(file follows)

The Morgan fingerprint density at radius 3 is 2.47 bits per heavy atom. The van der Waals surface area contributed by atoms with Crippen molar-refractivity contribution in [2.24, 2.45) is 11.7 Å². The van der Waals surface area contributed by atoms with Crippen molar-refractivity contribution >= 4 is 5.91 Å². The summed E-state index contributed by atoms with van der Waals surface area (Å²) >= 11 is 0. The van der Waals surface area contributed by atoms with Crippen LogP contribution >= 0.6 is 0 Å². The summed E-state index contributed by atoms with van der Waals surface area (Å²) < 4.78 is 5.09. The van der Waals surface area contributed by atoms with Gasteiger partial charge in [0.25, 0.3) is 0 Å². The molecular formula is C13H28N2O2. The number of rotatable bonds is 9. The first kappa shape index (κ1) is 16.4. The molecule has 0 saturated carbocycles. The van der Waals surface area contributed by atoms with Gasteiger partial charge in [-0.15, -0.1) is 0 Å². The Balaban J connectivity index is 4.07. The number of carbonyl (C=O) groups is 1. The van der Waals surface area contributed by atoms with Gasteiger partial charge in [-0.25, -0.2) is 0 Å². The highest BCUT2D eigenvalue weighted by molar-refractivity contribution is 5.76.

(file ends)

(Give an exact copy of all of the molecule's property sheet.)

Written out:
The Morgan fingerprint density at radius 3 is 2.47 bits per heavy atom. The van der Waals surface area contributed by atoms with Crippen molar-refractivity contribution in [2.24, 2.45) is 11.7 Å². The van der Waals surface area contributed by atoms with Crippen molar-refractivity contribution >= 4 is 5.91 Å². The summed E-state index contributed by atoms with van der Waals surface area (Å²) >= 11 is 0. The van der Waals surface area contributed by atoms with Crippen LogP contribution >= 0.6 is 0 Å². The summed E-state index contributed by atoms with van der Waals surface area (Å²) < 4.78 is 5.09. The van der Waals surface area contributed by atoms with Gasteiger partial charge in [0.25, 0.3) is 0 Å². The molecular formula is C13H28N2O2. The number of rotatable bonds is 9. The first kappa shape index (κ1) is 16.4. The molecule has 0 saturated carbocycles. The van der Waals surface area contributed by atoms with Gasteiger partial charge in [-0.15, -0.1) is 0 Å². The Balaban J connectivity index is 4.07. The number of carbonyl (C=O) groups is 1. The van der Waals surface area contributed by atoms with Gasteiger partial charge in [-0.25, -0.2) is 0 Å². The highest BCUT2D eigenvalue weighted by molar-refractivity contribution is 5.76.